I was lucky enough to spend my summer on the island of Bermuda, a geological anomaly sitting isolated in the middle of the Atlantic, small enough that you could walk from one end to another in a day. The majority of my interest in Bermuda was not in the island itself but in the extensive reef system surrounding the island. I enrolled in the course EEB 312: Marine Biology taught by Professor James F. Gould. Over the course of a month, I would learn many things and meet many new friends, but most importantly, I learned the value of an education for its own sake.
On our first day on the island, we went on a checkout dive. Some of the sixteen of us snorkeled, including myself, but the scuba divers needed an opportunity to familiarize themselves with the dive master, so we went for a non-lab dive where we just go to explore. Over the next hour, we saw a variety of beautiful marine fauna. Upon getting out of the water and back on the boat, our professors were met with a series of questions about what’s this or that, what was this or that doing, and so on. All excited and enthusiastic, we headed back to the research station we called home to get in the classroom and start our intensive series of lectures.
Over the next few weeks, our lectures and labs would cover everything you could ever want to know about marine biology, from every possible detail about corals and coral reef systems to a minimum ability to identify 50 different fish species we might see on our labs. We learned about the smallest creatures in the ocean, the plankton, to the largest, the whales. We had the opportunity to demonstrate this knowledge on the frequent dives we had, most being focused dives collecting data for later analysis in the lab.
While studying and learning such a vast quantity of information in just a month was intensive and often stressful, our education made these dives exponentially more enjoyable for everyone involved. Instead of questions about what things were and what they were doing, our exclamations turned into excited conversations about the identification of a rare fish species we had identified in class or a species interaction we had just been reading about the night before or the ecological principles we had been tested on operating in the real world. In terms out our check out dive had been almost devoid of any biodiversity that had made the rest of our dives so engaging, but without having first being educated, we couldn’t appreciate the true value of the underwater beauty of Bermuda.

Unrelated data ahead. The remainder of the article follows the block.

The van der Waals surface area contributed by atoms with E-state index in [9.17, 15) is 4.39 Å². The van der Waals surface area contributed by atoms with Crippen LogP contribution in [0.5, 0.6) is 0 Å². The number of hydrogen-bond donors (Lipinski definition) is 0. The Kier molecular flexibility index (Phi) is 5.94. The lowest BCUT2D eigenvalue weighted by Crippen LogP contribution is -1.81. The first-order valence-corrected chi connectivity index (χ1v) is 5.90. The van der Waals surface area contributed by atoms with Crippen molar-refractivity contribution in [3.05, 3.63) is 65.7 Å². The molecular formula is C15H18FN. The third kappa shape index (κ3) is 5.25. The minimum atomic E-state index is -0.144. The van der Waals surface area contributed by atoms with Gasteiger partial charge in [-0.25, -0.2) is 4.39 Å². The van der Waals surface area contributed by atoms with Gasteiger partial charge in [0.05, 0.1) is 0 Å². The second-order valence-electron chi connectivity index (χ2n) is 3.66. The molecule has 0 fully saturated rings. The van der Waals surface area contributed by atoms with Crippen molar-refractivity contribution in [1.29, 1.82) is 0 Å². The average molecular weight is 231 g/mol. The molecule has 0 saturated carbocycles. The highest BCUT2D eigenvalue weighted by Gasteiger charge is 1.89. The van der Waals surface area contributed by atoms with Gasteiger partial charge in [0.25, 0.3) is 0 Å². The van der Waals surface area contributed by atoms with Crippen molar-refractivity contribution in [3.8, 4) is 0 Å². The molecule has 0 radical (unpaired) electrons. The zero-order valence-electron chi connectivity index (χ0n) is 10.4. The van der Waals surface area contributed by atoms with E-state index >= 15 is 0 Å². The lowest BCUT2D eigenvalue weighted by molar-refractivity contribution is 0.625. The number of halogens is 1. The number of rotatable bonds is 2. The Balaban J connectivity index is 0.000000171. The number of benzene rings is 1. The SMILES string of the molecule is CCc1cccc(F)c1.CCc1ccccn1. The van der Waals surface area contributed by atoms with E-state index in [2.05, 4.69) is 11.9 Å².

The unity of book learning and real experience that should characterize the sciences can get caught up in the academic environment of study at a university. We can become lost as to why we are actually studying science and what allured us into our field in the first place. The aspect of wonder and enjoyment in studying the universe around us should truly characterize scientific study. My journey to Bermuda returned my deep fascination into the intricate workings of the natural world, the desire for understanding that made me a biologist in the first place. To be able to watch what you learn apply itself in front of your eyes in a place as beautiful as Bermuda has been a top moment in my academic career, but I hope my future will find me in the field time and time again.
~Alexander Gow '16
© 2014 Princeton Traveler